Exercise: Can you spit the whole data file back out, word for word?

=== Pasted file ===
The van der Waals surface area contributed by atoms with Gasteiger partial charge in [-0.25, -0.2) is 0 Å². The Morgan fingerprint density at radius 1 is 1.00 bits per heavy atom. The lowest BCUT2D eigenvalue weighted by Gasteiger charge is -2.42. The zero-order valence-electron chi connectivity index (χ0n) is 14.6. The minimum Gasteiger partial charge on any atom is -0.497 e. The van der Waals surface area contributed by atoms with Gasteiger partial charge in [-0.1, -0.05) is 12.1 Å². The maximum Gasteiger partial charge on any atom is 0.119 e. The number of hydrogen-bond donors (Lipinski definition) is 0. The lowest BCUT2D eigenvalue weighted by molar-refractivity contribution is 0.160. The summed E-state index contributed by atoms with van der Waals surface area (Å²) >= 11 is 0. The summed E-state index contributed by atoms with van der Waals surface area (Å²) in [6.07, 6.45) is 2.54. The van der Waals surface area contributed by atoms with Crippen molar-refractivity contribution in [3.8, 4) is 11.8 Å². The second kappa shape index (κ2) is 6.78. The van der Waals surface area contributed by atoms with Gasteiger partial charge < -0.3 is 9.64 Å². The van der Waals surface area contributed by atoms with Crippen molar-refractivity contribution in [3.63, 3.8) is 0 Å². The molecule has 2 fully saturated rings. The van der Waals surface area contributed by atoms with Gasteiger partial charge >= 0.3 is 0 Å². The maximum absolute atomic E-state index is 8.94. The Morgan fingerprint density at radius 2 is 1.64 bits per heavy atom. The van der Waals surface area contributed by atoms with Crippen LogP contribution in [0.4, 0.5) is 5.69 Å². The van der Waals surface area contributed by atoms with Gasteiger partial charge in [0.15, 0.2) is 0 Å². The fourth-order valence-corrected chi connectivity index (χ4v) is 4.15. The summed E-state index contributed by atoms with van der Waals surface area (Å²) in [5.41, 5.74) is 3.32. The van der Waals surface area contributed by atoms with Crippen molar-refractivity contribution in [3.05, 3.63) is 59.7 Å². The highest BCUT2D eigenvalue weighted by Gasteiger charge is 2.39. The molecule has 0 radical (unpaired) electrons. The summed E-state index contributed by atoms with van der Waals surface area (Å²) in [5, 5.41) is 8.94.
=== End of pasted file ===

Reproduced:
The van der Waals surface area contributed by atoms with Gasteiger partial charge in [-0.25, -0.2) is 0 Å². The Morgan fingerprint density at radius 1 is 1.00 bits per heavy atom. The lowest BCUT2D eigenvalue weighted by Gasteiger charge is -2.42. The zero-order valence-electron chi connectivity index (χ0n) is 14.6. The minimum Gasteiger partial charge on any atom is -0.497 e. The van der Waals surface area contributed by atoms with Gasteiger partial charge in [-0.1, -0.05) is 12.1 Å². The maximum Gasteiger partial charge on any atom is 0.119 e. The number of hydrogen-bond donors (Lipinski definition) is 0. The lowest BCUT2D eigenvalue weighted by molar-refractivity contribution is 0.160. The summed E-state index contributed by atoms with van der Waals surface area (Å²) >= 11 is 0. The summed E-state index contributed by atoms with van der Waals surface area (Å²) in [6.07, 6.45) is 2.54. The van der Waals surface area contributed by atoms with Crippen molar-refractivity contribution in [3.8, 4) is 11.8 Å². The second kappa shape index (κ2) is 6.78. The van der Waals surface area contributed by atoms with Gasteiger partial charge < -0.3 is 9.64 Å². The van der Waals surface area contributed by atoms with Crippen molar-refractivity contribution in [3.63, 3.8) is 0 Å². The molecule has 2 fully saturated rings. The van der Waals surface area contributed by atoms with Gasteiger partial charge >= 0.3 is 0 Å². The maximum absolute atomic E-state index is 8.94. The Morgan fingerprint density at radius 2 is 1.64 bits per heavy atom. The van der Waals surface area contributed by atoms with Crippen LogP contribution in [0.4, 0.5) is 5.69 Å². The van der Waals surface area contributed by atoms with Gasteiger partial charge in [0.15, 0.2) is 0 Å². The fourth-order valence-corrected chi connectivity index (χ4v) is 4.15. The summed E-state index contributed by atoms with van der Waals surface area (Å²) in [5.41, 5.74) is 3.32. The van der Waals surface area contributed by atoms with Crippen molar-refractivity contribution in [3.05, 3.63) is 59.7 Å². The highest BCUT2D eigenvalue weighted by Gasteiger charge is 2.39. The molecule has 0 radical (unpaired) electrons. The summed E-state index contributed by atoms with van der Waals surface area (Å²) in [5, 5.41) is 8.94.